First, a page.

Kay Toran, president and CEO of Volunteers of America Oregon, received the 2012 Compassion and Wisdom Community Award
for her dedication to social services in Oregon. Portland Mayor Sam Adams recently proclaimed Aug. 19 as a "Day of
Appreciation for Kay Toran." She is currently serving on Providence's Portland Service Area Advisory Council. "Kay
exemplifies 'compassion and wisdom,' and she is truly deserving of the 2012 Compassion and Wisdom Community Award,"
said Shelly Handkins, chief financial officer for Providence in Oregon, at the event.
Portland Monthly recognizes Dennis Morrow, Janus Youth Programs: November, 2012
If growth is the merit badge of an effective nonprofit executive director, consider Dennis Morrow an Eagle Scout.
In Morrow's 32 years at the helm of Janus Youth Programs, the nonprofit has grown from a school and five safe houses
for troubled, addicted, and runaway youth to a network of more than 40 programs in Oregon and Southwest Washington.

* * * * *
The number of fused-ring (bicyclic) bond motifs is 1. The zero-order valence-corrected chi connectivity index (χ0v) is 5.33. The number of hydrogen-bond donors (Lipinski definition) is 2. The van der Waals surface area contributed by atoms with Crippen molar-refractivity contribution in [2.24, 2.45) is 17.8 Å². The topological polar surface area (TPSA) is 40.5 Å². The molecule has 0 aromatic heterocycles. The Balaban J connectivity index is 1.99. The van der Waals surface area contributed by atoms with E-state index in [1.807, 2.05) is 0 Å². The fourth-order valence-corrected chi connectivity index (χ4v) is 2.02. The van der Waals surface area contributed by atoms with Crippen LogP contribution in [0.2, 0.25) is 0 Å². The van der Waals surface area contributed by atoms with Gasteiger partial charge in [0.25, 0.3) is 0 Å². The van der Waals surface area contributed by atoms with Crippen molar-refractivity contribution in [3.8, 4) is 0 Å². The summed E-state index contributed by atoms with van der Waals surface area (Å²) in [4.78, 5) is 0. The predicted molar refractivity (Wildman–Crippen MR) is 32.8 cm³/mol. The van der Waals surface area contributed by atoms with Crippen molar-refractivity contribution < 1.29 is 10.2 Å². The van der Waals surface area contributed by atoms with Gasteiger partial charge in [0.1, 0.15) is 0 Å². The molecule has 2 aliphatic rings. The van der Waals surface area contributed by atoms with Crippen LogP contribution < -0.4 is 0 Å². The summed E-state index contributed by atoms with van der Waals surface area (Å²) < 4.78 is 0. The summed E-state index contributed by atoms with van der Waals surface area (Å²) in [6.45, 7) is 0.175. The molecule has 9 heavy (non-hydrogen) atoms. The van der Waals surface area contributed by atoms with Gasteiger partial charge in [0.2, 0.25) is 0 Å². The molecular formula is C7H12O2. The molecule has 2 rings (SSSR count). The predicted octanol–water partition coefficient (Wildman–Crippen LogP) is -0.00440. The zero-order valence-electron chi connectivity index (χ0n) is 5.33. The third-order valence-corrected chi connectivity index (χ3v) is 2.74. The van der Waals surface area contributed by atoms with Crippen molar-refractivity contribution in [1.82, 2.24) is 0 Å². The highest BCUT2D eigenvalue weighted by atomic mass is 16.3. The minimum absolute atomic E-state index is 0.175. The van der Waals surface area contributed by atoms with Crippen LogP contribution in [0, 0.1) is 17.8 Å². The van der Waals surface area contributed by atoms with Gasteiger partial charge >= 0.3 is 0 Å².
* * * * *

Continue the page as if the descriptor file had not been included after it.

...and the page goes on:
Today, Janus does everything from creating community vegetable gardens in public housing complexes to running homeless
youth shelters and, most recently, helping young women entrapped by sex traffickers. Its budget has grown, too from
$500,000 in 1980 to more than $9 million today. But what makes Morrow not just effective, but truly extraordinary,
are his compassion, empathy, and advocacy for both the tough cases his agency serves drug-addicted youth, juvenile sex
offenders, teen mothers, runaways and for his 250-some staff members. More than 30 percent of his employees, who could be
making more money elsewhere, have been with Janus for more than five years. "I want to create a place where people feel
valued, supported, and cared about," says Morrow, who also refuses to let his staff label any young person as "resistant"
or "unmotivated." ("If they were motivated or compliant, they wouldn't need us," he notes.) That environment isn't going
away anytime soon, either: Morrow, who is 64, has no plans to retire in the immediate future, in part because he has eight